Tiffany Studios was founded in New York by Louis Comfort Tiffany; the firm was operational from 1878 to 1933, creating remarkable design works featuring exquisite stained glass, including the Tiffany-patented iridescent Favrile glass. Freeman’s has a long history of presenting works created by Tiffany Studios at auction, ranging from small table lamps to a set of stained-glass church windows. Louis Tiffany arguably solidified his artistic legacy in the medium of glass as soon as he began his experimentation with it. As the technique for creating stained glass had gone largely unchanged since the medieval era, Tiffany’s process for glass production using copper foil and leaded techniques was cutting-edge for its time. The techniques he developed for cutting glass, and chemical formulas developed, allowed him to create a previously unreachable level of detail that brought about a rebirth of the medium.
Louis Comfort Tiffany’s name is synonymous with the ornate style of America’s Gilded Age, but little was known about the day-to-day operations of the Tiffany Studios firm until a cache of letters written by Clara Driscoll, a worker at the firm, was brought to light in 2005, filling in gaps left by the destruction of firm records in the early 1930s. This discovery has led to a reevaluation of Tiffany Studios, centering women in the company’s narrative and artistic output. From her letters, we know that Driscoll broke with the company three times over her twenty-year tenure for marital engagements—to work in Tiffany’s studios, women were not permitted to marry, and only men were allowed to unionize. Driscoll headed the Women’s Glass Cutting Department as early as 1894; under Driscoll’s creative direction, this all-female department, which at its peak employed 27 to 35 women, produced iconic lamps, mosaics, and stained-glass windows. These women continually displayed their skilled artistry without due credit, creating naturalistic and iconic lamp designs like the Dragonfly, Wisteria, and Daffodil, the Story of the Cross window made for a Chicago chapel, and the Four Seasons window exhibited at the 1900 World’s Fair in Paris. Driscoll oversaw the tedious and intensive process of selection, cutting, foiling, and assemblage of the thousands of pieces of glass it took to create each work.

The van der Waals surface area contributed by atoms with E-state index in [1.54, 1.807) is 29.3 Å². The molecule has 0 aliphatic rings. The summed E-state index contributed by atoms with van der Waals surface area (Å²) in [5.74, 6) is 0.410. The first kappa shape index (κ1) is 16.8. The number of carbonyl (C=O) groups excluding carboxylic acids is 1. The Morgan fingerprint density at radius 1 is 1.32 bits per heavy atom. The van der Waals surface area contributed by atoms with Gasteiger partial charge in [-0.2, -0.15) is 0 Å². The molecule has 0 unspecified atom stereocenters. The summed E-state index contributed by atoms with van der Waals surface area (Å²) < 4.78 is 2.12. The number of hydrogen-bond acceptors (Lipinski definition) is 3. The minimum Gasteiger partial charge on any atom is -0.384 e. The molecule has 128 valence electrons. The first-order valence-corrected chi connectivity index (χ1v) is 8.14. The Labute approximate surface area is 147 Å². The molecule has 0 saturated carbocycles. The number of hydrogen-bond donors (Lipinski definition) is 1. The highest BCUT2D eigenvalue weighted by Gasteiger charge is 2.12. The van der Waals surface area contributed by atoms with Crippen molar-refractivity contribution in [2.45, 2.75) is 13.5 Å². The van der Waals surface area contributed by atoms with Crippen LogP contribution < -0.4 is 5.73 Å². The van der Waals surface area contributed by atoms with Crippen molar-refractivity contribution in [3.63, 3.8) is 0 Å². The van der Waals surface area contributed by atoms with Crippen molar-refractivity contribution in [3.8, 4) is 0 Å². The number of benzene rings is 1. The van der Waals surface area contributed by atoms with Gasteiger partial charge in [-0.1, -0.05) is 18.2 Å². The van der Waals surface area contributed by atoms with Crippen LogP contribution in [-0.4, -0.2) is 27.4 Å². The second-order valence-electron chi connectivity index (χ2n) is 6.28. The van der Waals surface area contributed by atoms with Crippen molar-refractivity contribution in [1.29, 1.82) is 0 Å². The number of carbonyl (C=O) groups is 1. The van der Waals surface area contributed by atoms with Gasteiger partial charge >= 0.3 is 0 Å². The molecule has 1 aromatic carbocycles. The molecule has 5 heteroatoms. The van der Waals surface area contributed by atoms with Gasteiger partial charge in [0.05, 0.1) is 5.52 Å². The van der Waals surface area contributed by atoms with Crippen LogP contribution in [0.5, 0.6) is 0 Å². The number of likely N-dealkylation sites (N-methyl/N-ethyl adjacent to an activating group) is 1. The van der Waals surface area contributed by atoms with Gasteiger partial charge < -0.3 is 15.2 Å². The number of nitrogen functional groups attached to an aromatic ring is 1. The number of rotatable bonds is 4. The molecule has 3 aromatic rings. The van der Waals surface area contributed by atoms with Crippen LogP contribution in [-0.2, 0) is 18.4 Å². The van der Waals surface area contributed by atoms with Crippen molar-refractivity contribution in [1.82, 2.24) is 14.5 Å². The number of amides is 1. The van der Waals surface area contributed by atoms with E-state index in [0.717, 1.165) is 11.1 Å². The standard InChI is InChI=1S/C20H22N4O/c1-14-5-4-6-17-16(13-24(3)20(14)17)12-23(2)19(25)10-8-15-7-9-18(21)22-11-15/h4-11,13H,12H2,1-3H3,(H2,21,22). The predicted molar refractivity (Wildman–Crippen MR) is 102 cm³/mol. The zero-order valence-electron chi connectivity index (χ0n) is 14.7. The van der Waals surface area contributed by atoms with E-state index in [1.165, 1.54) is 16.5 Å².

The quality of the firm’s work was immediately recognized worldwide, becoming the gold standard. In 1893, Tiffany took the world by storm at the World Columbian Exposition, where his studio’s work received a sweeping 44 accolades; at the turn of the century, the studio’s work received the Grand Prix in Paris and St. Petersburg, and gold medals in Dresden and Turin. Thanks to the letters of Clara Driscoll, much more is known about the highly skilled laborers and processes that went into actualizing Tiffany Studio’s unparalleled designs—challenging the traditional male-dominated narrative and enriching the brilliance of the studio’s legacy, giving names, stories, and credit to those whose skilled handiwork has heretofore gone largely unrecognized.
Freeman’s recent successes in selling works by Tiffany Studios include the remarkable sale of a rare set of seven stained-glass windows in 2020 for $705,000, the 2016 sale of a rare and important Iris lantern for $370,000, and the sale of a Nasturtium table lamp in 2020 for $206,250.